Ergonomics In Kirkland WA
Bourree Chiropractic, Laser & Massage wants to help you prevent future injuries. Dr. David Bourree has helped many individuals and work place environments understand the importance of proper ergonomics. If you or someone you know would like a workplace analysis on how ergonomics can help reduce work related injuries please call our office today.
Help us help you stay safe.
The Dynamics of Posture: Dr. Brian Paris at TEDxHoboken
Laptop Ergonomics - Basic Tips
Adult or Child Laptop Use at Home, Work or School
The study of the relationship between individuals and their work or working environment, especially with regard to fitting jobs to the needs and abilities of workers. The essential nature of ergonomics is the convergence of human biology (especially anatomy, physiology, and psychology of problems of Man at work) (New Scientist). – The World Book Dictionary Volume One A-K, 1983 Doubleday & Company, Inc.
Ergonomics is about organizing the workplace to fit the worker.
The origin of the work comes from Greek: “Ergon” is work and “Nomos” is natural laws.
This means re-adjusting your equipment and workplace to fit your needs, and becoming more aware of your posture in your work environment.
Why Should I Care?
- Having proper ergonomics at your workplace is crucial to having proper posture.
- To help prevent Repetitive Strain Injuries (RSI) such as Carpal Tunnel Syndrome
- To help prevent other ailments such as headaches, eye strain, back and neck
- To help reduce stress
- To help increase productivity
Whether you work at a lumber mill or as a computer programmer, ergonomics plays an extremely important role in helping you to do your job efficiently as well as with the least amount of stress/strain on your body.
With the explosion in the use of computers or video display terminals over the last 20 years, much of ergonomics research has been focused on this area. In particular, how improper ergonomics can lead to visual problems and fatigue and musculoskeletal problems.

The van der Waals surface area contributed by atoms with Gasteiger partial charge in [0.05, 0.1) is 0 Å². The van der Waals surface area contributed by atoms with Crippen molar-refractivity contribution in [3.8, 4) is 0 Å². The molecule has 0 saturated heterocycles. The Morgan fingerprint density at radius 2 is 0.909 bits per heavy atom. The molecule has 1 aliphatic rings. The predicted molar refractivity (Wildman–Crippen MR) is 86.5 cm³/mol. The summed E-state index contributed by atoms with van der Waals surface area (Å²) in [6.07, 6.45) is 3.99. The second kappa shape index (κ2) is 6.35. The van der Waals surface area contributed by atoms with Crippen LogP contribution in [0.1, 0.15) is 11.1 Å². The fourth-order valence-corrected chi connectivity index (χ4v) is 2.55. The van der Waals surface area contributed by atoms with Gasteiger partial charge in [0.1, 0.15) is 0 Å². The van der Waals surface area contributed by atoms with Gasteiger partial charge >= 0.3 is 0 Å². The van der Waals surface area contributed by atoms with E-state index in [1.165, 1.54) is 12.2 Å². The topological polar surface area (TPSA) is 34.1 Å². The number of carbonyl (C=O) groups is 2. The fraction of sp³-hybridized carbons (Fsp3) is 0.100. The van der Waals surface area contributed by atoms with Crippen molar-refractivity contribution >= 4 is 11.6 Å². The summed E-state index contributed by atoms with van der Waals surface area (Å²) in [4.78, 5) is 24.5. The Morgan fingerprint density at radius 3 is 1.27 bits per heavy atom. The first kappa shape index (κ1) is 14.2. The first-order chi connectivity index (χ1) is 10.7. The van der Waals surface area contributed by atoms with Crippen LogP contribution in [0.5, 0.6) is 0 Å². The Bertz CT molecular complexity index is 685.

Special Note To Businesses: Dr. Bourree teaches ergonomics professionally in the work space for many large corporations and can come to your small business too!
Think It’s Not A Problem?
Ergonomics-related injuries still account for one third of all workplace injuries, and they result in the longest absences from work – a median of 27 days in the case of carpal tunnel syndrome.
Puget Sound Business Journal, April 6-12, 2001
According to the Occupational Health & Safety Administration (OHSA), 1.8 million workers have musculoskeletal injuries related to ergonomic factors, and 600,000 people miss some work each year because of them. The Seattle Times, November 12, 2000
“The consequences of these injuries are serious at work and at home. A worker with numb hands can’t firmly grip work tools or a toothbrush. A worker with an injured back can’t lift boxes at work or their children at home”.
Michael Silverstein, M.D.
Assistant Director, WISHA Services Division Department of Labor and Injuries – Washington
The Worst Jobs For Ergonomic Injuries
Occupation Number of Musculoskeletal Disorders
- Nursing Aides, orderlies, attendants 44,300
- Truck Drivers 41,700
- Non-construction Laborers 32,800
- Assemblers 17,900
- Janitors and Cleaners 14,100
- Registered Nurses 13,100
- Stock handlers, baggers 12,400
- Construction laborers 11,000
- Cashiers 9,700
- Sales supervisors, proprietors 9,300
Source: Bureau of Labor and Statistics 2001
What Can I Do?
While setting up one’s workstation varies greatly from individual to individual, very general tips and guidelines should be addressed.
- Keyboards: Your wrist position is key